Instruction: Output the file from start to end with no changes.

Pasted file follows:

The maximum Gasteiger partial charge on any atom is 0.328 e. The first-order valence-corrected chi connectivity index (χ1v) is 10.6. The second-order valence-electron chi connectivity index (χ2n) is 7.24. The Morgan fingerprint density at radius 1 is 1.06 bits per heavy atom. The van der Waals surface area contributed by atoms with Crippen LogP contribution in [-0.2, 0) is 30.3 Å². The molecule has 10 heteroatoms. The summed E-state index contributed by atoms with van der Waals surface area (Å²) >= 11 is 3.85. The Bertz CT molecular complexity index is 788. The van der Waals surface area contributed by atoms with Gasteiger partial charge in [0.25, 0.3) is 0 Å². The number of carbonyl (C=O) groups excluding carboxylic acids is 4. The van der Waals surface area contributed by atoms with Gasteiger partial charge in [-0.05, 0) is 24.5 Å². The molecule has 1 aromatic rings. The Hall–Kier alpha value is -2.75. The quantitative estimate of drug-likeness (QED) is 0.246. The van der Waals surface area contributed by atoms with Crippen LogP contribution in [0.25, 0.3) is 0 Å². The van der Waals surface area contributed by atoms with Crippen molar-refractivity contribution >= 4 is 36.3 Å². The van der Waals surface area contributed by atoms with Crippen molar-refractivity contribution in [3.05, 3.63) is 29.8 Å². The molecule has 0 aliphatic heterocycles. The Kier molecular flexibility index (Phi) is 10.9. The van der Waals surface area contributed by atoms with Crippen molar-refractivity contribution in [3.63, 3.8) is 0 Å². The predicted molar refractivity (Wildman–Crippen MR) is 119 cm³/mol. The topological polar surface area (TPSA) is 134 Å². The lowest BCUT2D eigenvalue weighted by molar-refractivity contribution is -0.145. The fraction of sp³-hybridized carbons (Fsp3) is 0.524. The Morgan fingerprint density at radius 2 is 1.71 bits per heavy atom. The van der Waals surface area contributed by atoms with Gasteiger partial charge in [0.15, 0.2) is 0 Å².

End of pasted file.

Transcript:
The maximum Gasteiger partial charge on any atom is 0.328 e. The first-order valence-corrected chi connectivity index (χ1v) is 10.6. The second-order valence-electron chi connectivity index (χ2n) is 7.24. The Morgan fingerprint density at radius 1 is 1.06 bits per heavy atom. The van der Waals surface area contributed by atoms with Crippen LogP contribution in [-0.2, 0) is 30.3 Å². The molecule has 10 heteroatoms. The summed E-state index contributed by atoms with van der Waals surface area (Å²) >= 11 is 3.85. The Bertz CT molecular complexity index is 788. The van der Waals surface area contributed by atoms with Gasteiger partial charge in [0.25, 0.3) is 0 Å². The number of carbonyl (C=O) groups excluding carboxylic acids is 4. The van der Waals surface area contributed by atoms with Gasteiger partial charge in [-0.05, 0) is 24.5 Å². The molecule has 1 aromatic rings. The Hall–Kier alpha value is -2.75. The quantitative estimate of drug-likeness (QED) is 0.246. The van der Waals surface area contributed by atoms with Crippen LogP contribution in [0.25, 0.3) is 0 Å². The van der Waals surface area contributed by atoms with Crippen molar-refractivity contribution >= 4 is 36.3 Å². The van der Waals surface area contributed by atoms with Crippen molar-refractivity contribution in [3.05, 3.63) is 29.8 Å². The molecule has 0 aliphatic heterocycles. The Kier molecular flexibility index (Phi) is 10.9. The van der Waals surface area contributed by atoms with Crippen molar-refractivity contribution in [3.63, 3.8) is 0 Å². The predicted molar refractivity (Wildman–Crippen MR) is 119 cm³/mol. The topological polar surface area (TPSA) is 134 Å². The lowest BCUT2D eigenvalue weighted by molar-refractivity contribution is -0.145. The fraction of sp³-hybridized carbons (Fsp3) is 0.524. The Morgan fingerprint density at radius 2 is 1.71 bits per heavy atom. The van der Waals surface area contributed by atoms with Gasteiger partial charge in [0.15, 0.2) is 0 Å².